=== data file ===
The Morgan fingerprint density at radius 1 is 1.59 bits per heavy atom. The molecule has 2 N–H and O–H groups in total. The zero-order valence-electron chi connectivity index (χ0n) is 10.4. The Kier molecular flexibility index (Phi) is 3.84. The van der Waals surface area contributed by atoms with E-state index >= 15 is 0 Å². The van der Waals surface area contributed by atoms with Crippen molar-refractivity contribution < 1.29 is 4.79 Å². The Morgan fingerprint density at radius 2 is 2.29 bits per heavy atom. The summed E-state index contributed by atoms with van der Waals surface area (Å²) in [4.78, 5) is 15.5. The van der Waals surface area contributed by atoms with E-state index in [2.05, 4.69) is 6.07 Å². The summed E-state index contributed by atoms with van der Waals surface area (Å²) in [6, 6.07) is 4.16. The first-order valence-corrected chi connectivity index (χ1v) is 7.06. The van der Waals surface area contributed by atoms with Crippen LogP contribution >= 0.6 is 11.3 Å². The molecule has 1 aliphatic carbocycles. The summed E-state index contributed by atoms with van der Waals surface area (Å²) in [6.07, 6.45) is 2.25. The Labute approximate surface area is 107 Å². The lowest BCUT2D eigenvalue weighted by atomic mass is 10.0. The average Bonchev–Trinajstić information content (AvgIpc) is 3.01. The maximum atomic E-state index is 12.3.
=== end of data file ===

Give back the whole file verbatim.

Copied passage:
The Morgan fingerprint density at radius 1 is 1.59 bits per heavy atom. The molecule has 2 N–H and O–H groups in total. The zero-order valence-electron chi connectivity index (χ0n) is 10.4. The Kier molecular flexibility index (Phi) is 3.84. The van der Waals surface area contributed by atoms with E-state index >= 15 is 0 Å². The van der Waals surface area contributed by atoms with Crippen molar-refractivity contribution < 1.29 is 4.79 Å². The Morgan fingerprint density at radius 2 is 2.29 bits per heavy atom. The summed E-state index contributed by atoms with van der Waals surface area (Å²) in [4.78, 5) is 15.5. The van der Waals surface area contributed by atoms with E-state index in [2.05, 4.69) is 6.07 Å². The summed E-state index contributed by atoms with van der Waals surface area (Å²) in [6, 6.07) is 4.16. The first-order valence-corrected chi connectivity index (χ1v) is 7.06. The van der Waals surface area contributed by atoms with Crippen LogP contribution >= 0.6 is 11.3 Å². The molecule has 1 aliphatic carbocycles. The summed E-state index contributed by atoms with van der Waals surface area (Å²) in [6.07, 6.45) is 2.25. The Labute approximate surface area is 107 Å². The lowest BCUT2D eigenvalue weighted by atomic mass is 10.0. The average Bonchev–Trinajstić information content (AvgIpc) is 3.01. The maximum atomic E-state index is 12.3.